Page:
3P Cruising in British Columbia

by Geoff Sanvido and Dave Ferguson

In the early 1990s the TimberWest Company started a program on its private forest lands of individual tree harvesting. We wished to remove approximately 15% of the stand volume at 15 year intervals. The responsibility for marking and estimating the volume and value of the harvest trees fell to the cruisers. We determined that Variable Plot cruising might not give us the most accurate answer. It was at this time through our contacts with the BC Coastal Cruisers Supervisors Task Force that we were introduced to 3P sampling.

In March 1994 we attended a Canadian 3P workshop put on by Rich Holmboe and Kim Iles, where we learned the theory behind 3P, along with applying it in the field. At this time TimberWest paid for the costs of having Rich Holmboe develop a handheld 3P computer program specific to TimberWest's needs.

[Editors note - this program is available commercially, and a US version of it is used at the OSU short course in Corvallis]

Our program gathers information necessary for appraisal cruising and also allows us to use variable length "cruiser called" grades and net factoring.

Our first application was on a selective harvest area approximately 20 hectares (50 acres) in size. The results were impressive. The cut versus cruise comparison was within 1%. Over the next few years we were asked to cruise several narrow strips of timber along abandoned railways and old logging roads. With the width of these strips of timber varying from 1m to 15m it was obvious that variable plot cruising would not work. A 100% cruise was determined to be unsuitable strictly because of the time and effort involved. 3P was the ideal method.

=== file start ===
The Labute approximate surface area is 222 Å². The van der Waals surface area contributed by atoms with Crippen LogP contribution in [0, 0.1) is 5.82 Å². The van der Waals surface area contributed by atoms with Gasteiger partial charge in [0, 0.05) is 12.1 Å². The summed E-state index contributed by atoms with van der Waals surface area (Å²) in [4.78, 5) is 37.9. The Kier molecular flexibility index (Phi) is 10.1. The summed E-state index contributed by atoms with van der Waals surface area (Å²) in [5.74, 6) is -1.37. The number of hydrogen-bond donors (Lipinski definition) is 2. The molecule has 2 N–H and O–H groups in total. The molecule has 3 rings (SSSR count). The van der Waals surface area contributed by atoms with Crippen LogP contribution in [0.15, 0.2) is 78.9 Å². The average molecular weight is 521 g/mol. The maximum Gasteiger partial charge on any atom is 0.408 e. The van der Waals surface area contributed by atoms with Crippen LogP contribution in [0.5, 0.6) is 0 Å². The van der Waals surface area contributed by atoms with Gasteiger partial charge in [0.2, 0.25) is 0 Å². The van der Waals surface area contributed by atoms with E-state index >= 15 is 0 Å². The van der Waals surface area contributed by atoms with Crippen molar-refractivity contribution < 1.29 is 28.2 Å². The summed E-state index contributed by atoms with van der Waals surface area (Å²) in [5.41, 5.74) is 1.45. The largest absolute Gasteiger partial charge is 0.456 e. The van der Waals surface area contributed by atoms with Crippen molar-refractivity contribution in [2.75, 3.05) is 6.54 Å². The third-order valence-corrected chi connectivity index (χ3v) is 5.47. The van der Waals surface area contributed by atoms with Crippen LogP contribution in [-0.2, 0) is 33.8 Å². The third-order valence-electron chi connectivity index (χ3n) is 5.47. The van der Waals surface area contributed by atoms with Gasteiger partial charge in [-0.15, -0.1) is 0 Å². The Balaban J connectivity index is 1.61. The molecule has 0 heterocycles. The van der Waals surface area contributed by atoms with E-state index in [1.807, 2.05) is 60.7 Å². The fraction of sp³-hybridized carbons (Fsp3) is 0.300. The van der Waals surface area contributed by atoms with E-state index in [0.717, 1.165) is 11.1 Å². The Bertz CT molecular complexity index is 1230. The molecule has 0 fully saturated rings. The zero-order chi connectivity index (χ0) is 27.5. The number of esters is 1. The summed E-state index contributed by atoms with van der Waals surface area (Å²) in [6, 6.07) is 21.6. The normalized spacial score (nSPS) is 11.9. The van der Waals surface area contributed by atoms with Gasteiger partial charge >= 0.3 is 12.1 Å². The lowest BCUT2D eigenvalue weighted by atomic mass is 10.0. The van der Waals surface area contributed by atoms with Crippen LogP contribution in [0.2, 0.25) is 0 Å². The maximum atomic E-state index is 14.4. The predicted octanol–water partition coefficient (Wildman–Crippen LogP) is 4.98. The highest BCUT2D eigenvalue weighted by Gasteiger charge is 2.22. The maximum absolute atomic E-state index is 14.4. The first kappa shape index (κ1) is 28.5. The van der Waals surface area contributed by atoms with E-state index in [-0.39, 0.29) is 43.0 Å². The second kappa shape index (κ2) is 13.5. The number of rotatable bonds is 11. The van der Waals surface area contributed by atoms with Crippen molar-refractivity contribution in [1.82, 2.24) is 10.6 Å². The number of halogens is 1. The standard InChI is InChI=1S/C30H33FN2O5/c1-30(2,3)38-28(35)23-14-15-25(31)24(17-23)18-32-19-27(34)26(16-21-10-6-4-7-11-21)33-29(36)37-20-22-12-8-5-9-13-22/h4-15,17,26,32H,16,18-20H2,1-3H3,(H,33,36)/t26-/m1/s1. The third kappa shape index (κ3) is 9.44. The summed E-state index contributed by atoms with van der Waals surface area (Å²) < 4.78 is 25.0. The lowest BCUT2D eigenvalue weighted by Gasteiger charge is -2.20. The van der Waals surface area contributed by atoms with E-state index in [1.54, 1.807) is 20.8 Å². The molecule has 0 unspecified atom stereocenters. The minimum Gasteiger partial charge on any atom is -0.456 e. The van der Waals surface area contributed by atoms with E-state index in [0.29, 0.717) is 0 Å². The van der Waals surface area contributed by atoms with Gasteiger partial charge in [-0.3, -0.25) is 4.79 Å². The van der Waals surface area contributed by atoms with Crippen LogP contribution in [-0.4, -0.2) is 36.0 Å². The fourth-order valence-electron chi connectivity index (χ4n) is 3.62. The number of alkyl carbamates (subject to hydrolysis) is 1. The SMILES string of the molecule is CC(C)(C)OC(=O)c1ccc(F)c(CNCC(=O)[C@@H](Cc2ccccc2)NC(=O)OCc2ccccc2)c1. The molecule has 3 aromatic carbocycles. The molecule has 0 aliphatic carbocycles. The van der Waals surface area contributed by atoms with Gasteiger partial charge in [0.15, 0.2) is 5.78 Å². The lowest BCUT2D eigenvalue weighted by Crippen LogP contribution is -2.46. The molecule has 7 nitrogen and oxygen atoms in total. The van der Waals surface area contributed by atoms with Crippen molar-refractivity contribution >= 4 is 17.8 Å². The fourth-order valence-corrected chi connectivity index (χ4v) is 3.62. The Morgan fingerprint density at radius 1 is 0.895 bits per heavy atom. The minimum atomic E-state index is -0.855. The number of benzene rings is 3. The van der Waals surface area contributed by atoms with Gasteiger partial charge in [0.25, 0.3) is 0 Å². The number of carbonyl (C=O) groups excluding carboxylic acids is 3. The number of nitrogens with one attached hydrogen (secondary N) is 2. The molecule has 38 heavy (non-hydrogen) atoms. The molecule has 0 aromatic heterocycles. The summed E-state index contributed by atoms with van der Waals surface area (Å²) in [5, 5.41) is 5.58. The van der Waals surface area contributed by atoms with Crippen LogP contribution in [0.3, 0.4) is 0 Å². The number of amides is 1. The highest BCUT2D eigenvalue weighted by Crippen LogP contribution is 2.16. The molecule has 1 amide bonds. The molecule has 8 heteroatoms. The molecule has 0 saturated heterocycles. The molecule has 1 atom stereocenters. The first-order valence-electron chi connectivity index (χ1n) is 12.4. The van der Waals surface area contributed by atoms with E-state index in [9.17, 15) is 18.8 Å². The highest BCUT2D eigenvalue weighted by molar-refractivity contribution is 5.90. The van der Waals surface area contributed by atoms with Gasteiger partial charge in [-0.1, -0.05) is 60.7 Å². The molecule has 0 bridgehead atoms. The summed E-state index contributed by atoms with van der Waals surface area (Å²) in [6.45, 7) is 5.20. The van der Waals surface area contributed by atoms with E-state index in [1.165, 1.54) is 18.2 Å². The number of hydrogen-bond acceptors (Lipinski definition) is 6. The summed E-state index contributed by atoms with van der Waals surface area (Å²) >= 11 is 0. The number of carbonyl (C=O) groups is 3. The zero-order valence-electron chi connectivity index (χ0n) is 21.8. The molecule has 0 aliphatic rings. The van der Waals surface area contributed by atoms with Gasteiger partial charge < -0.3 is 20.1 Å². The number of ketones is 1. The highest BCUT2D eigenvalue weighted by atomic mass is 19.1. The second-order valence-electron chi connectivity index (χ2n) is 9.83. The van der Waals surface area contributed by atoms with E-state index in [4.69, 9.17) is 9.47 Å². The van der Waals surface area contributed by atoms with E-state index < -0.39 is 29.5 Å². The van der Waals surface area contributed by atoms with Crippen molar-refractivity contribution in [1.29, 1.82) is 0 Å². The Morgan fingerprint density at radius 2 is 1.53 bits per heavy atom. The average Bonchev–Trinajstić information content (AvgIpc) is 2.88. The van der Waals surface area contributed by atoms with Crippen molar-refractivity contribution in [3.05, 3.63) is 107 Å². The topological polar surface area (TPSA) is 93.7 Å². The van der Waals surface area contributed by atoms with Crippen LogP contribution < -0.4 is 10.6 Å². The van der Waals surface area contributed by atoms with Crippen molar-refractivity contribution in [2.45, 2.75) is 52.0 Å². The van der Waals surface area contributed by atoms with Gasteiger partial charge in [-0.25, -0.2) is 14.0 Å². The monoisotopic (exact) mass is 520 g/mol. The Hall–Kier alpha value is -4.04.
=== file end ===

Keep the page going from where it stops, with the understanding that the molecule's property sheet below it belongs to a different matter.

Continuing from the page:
Approximately 4,000 trees of several different species were cruised along 10 km of old road in two days. The 95% (t=2) sampling error was an impressive 8% with a sample size of 135 measured trees. In addition to roads and railways we have used 3P on very small and irregular shaped pieces of real estate lands that TimberWest buys, sells or trades. We have also used 3P in cases where Variable Plot cruising failed to pick up high value old-growth trees in a low value second-growth stand.

Tips and Observations

The most important item that will minimize workload is to walk the stand prior to 3P cruising and get a reasonable estimate of volume by species. If you underestimate the volume of a species within the project you will have more "bingo" trees than are necessary. Another important item is to mark the trees that have been tallied to avoid missed or double counted trees.

We have found that using a three man crew with the callers (estimators) on either side of the recorder works best. The callers put a paint dot on each tree as they estimate the diameter, so when you look back at the stand the dots are readily visible.

It is also important that you do not take too wide a swath, otherwise in brushy or noisy conditions the recorder may not hear the estimators numbers correctly. One must also bear in mind that the "bingo tree" measurements are very critical. Poorly measured heights and diameters will result in an incorrect ratio, and therefore a poor cruise result.

At present, TimberWest uses 3P on its private lands and for in-house data gathering on public lands. The Ministry of Forests has yet to adopt this very efficient method of cruising, and at this time 3P is not a "permitted" method of data gathering for appraisal purposes in British Columbia.

We have found our 3P program easy and efficient to use on smaller parcels of timber. It produces excellent stand and stock tables and very good sampling errors. We would like to thank Rich Holmboe, Kim Iles and Alec Orr-Ewing for their past and continuing support for advancing 3P timber cruising in British Columbia.

Originally published January 2002

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